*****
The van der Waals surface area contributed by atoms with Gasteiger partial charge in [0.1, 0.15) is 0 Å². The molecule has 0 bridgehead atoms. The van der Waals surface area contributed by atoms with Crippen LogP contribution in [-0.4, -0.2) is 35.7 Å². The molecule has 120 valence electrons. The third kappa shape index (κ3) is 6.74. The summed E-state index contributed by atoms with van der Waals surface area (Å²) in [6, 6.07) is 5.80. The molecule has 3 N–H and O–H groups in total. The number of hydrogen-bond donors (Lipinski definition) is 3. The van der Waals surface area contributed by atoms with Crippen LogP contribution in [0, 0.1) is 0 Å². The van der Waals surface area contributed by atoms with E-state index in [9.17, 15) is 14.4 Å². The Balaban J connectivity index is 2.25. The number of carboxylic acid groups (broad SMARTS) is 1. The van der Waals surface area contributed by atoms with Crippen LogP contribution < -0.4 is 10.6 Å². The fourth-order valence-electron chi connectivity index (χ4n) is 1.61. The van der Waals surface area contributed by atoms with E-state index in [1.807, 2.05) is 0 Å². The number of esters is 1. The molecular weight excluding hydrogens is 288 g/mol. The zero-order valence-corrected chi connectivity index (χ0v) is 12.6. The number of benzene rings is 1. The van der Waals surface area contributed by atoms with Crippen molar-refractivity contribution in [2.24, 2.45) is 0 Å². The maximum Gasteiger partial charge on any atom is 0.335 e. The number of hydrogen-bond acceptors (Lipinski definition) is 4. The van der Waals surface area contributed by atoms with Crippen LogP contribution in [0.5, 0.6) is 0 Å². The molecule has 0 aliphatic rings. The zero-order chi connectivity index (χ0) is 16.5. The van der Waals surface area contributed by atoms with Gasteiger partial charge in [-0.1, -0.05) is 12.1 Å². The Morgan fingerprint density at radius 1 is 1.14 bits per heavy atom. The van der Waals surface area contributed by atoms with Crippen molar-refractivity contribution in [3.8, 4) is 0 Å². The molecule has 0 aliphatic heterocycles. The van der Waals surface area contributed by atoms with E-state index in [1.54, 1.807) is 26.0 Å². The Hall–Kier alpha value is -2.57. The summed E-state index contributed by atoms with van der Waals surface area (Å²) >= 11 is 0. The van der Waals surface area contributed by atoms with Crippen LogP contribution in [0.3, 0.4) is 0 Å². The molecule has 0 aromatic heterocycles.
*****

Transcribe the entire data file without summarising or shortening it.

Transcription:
The van der Waals surface area contributed by atoms with Gasteiger partial charge in [0.1, 0.15) is 0 Å². The molecule has 0 bridgehead atoms. The van der Waals surface area contributed by atoms with Crippen LogP contribution in [-0.4, -0.2) is 35.7 Å². The molecule has 120 valence electrons. The third kappa shape index (κ3) is 6.74. The summed E-state index contributed by atoms with van der Waals surface area (Å²) in [6, 6.07) is 5.80. The molecule has 3 N–H and O–H groups in total. The number of hydrogen-bond donors (Lipinski definition) is 3. The van der Waals surface area contributed by atoms with Crippen LogP contribution in [0, 0.1) is 0 Å². The van der Waals surface area contributed by atoms with E-state index in [9.17, 15) is 14.4 Å². The Balaban J connectivity index is 2.25. The number of carboxylic acid groups (broad SMARTS) is 1. The van der Waals surface area contributed by atoms with Crippen LogP contribution < -0.4 is 10.6 Å². The fourth-order valence-electron chi connectivity index (χ4n) is 1.61. The van der Waals surface area contributed by atoms with E-state index in [1.807, 2.05) is 0 Å². The number of esters is 1. The molecular weight excluding hydrogens is 288 g/mol. The zero-order valence-corrected chi connectivity index (χ0v) is 12.6. The number of benzene rings is 1. The van der Waals surface area contributed by atoms with Crippen molar-refractivity contribution in [2.24, 2.45) is 0 Å². The maximum Gasteiger partial charge on any atom is 0.335 e. The number of hydrogen-bond acceptors (Lipinski definition) is 4. The van der Waals surface area contributed by atoms with Crippen LogP contribution in [0.5, 0.6) is 0 Å². The molecule has 0 aliphatic rings. The zero-order chi connectivity index (χ0) is 16.5. The van der Waals surface area contributed by atoms with Gasteiger partial charge in [-0.1, -0.05) is 12.1 Å². The Morgan fingerprint density at radius 1 is 1.14 bits per heavy atom. The van der Waals surface area contributed by atoms with Crippen molar-refractivity contribution in [3.8, 4) is 0 Å². The molecule has 0 aliphatic heterocycles. The van der Waals surface area contributed by atoms with E-state index in [1.54, 1.807) is 26.0 Å². The Hall–Kier alpha value is -2.57. The summed E-state index contributed by atoms with van der Waals surface area (Å²) >= 11 is 0. The van der Waals surface area contributed by atoms with Crippen LogP contribution in [0.3, 0.4) is 0 Å². The molecule has 0 aromatic heterocycles.